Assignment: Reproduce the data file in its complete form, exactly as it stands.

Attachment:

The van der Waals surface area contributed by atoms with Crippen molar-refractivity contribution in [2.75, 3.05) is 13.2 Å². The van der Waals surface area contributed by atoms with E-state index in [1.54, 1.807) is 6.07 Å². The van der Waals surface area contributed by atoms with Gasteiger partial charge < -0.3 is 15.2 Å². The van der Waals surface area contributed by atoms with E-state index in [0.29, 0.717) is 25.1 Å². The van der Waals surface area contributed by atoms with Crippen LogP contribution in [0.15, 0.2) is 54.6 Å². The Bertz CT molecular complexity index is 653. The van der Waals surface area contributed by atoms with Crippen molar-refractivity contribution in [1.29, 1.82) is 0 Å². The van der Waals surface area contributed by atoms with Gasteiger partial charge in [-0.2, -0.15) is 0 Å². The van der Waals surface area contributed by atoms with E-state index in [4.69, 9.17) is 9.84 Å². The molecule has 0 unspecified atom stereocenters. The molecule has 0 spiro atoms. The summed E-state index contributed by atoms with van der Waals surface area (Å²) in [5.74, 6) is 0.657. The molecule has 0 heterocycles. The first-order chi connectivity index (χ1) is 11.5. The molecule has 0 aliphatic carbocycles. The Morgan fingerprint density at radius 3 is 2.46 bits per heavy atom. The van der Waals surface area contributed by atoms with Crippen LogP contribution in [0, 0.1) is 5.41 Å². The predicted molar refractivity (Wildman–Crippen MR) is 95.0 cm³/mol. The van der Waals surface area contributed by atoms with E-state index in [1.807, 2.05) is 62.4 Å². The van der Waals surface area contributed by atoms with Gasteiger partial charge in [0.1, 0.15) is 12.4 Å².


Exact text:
The van der Waals surface area contributed by atoms with Crippen molar-refractivity contribution in [2.75, 3.05) is 13.2 Å². The van der Waals surface area contributed by atoms with E-state index in [1.54, 1.807) is 6.07 Å². The van der Waals surface area contributed by atoms with Gasteiger partial charge < -0.3 is 15.2 Å². The van der Waals surface area contributed by atoms with E-state index in [0.29, 0.717) is 25.1 Å². The van der Waals surface area contributed by atoms with Crippen LogP contribution in [0.15, 0.2) is 54.6 Å². The Bertz CT molecular complexity index is 653. The van der Waals surface area contributed by atoms with Crippen molar-refractivity contribution in [1.29, 1.82) is 0 Å². The van der Waals surface area contributed by atoms with Gasteiger partial charge in [-0.2, -0.15) is 0 Å². The van der Waals surface area contributed by atoms with E-state index in [4.69, 9.17) is 9.84 Å². The molecule has 0 unspecified atom stereocenters. The molecule has 0 spiro atoms. The summed E-state index contributed by atoms with van der Waals surface area (Å²) in [5.74, 6) is 0.657. The molecule has 0 heterocycles. The first-order chi connectivity index (χ1) is 11.5. The molecule has 0 aliphatic carbocycles. The Morgan fingerprint density at radius 3 is 2.46 bits per heavy atom. The van der Waals surface area contributed by atoms with Crippen LogP contribution in [0, 0.1) is 5.41 Å². The predicted molar refractivity (Wildman–Crippen MR) is 95.0 cm³/mol. The van der Waals surface area contributed by atoms with E-state index in [1.807, 2.05) is 62.4 Å². The van der Waals surface area contributed by atoms with Gasteiger partial charge in [0.1, 0.15) is 12.4 Å².